EEOC compliance does not have to compromise your company's rights

by on May 20, 2009 · 0 Comment POSTED IN: HR Info Center

EEOC Compliance means that you agree to reasonable requests

RFI and EEOC Compliance
A request for information is received as part of the EEOC investigation .It asks for names, addresses, telephone numbers and ages of your entire sales department, do you provide the information?

The first answer is no. However, provide some information. This is where you try to whittle it down and stay in EEOC compliance.

They’re asking about the entire sales department, but let’s say, the complainant was in internet sales. So, I would object that this was overboard and invaded these employees’ privacy. Try to stay in EEOC compliance by saying that you will give information on the employees in the internet sales department. Now, you can try and give the information of just the business address, but they may ask you for people’s home addresses as well.

Start by trying to narrow the scope. Hey, we’ll give you the five people in internet sales as opposed to the 25 people in the sales department and see how you go from there.

So, yes, provide information, but no, you don’t provide all of it, unless you get to the point where they are insisting, and then of course stay in EEOC compliance.

Corporate Records and EEOC compliance
An employee files a disability discrimination charge, saying she should have been given another position at the company. As part of the EEOC investigation, the state agency asked for six months worth of information regarding all vacancies within the company, do you provide the information at all? If so, how much?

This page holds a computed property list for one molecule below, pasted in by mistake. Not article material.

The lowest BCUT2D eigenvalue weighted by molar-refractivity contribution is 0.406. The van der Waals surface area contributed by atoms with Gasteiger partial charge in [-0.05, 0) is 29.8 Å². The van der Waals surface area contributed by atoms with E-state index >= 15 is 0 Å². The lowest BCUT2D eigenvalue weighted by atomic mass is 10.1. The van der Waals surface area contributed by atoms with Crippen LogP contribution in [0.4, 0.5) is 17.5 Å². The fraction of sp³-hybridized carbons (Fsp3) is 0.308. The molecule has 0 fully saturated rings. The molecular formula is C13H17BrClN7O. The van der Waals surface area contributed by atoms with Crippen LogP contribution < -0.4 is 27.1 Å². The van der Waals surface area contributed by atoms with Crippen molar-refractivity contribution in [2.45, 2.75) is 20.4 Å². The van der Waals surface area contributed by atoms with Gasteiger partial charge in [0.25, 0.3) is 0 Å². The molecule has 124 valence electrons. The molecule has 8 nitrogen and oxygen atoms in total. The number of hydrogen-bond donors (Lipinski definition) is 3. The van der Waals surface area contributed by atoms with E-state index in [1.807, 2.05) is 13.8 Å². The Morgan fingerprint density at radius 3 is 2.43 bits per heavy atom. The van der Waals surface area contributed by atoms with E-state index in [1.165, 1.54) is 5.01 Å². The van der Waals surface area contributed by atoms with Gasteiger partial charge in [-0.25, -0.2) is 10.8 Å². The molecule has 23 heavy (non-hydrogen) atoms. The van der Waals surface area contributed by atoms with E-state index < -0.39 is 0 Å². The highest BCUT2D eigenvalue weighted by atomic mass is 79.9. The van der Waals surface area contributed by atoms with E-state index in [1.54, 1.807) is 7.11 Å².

The agency said, yes, we want six months of all your vacancies. The company replied that doesn’t seem realistic to us for feasible EEOC compliance. This individual’s not qualified for almost all of these jobs and it’s a tremendous boxes of information. It’s a large company. And what are you really looking for here.

In the end, they ended up by providing no information, but it would have realistic to provide vacancies within the same department or within this employee’s skill set or something like that.

So, you do provide some information if you need to, but again, this is where you’d want to work with the agency upfront to say, okay, what are you really looking for here?

EEOC investigation interviews and right to counsel
As part of its investigation, the EEOC wants to interview some of your employees. Who should or can be present during these interviews?

If it’s a supervisory level employee, you can have legal counsel present. If the employee is hourly and non-supervisory, then you are not automatically allowed to have counsel present. But again, if you ask, you may be allowed to have counsel in there. And same with a number of the HR staff, I would say, in this regard, they’re probably treated the same way as counsel.

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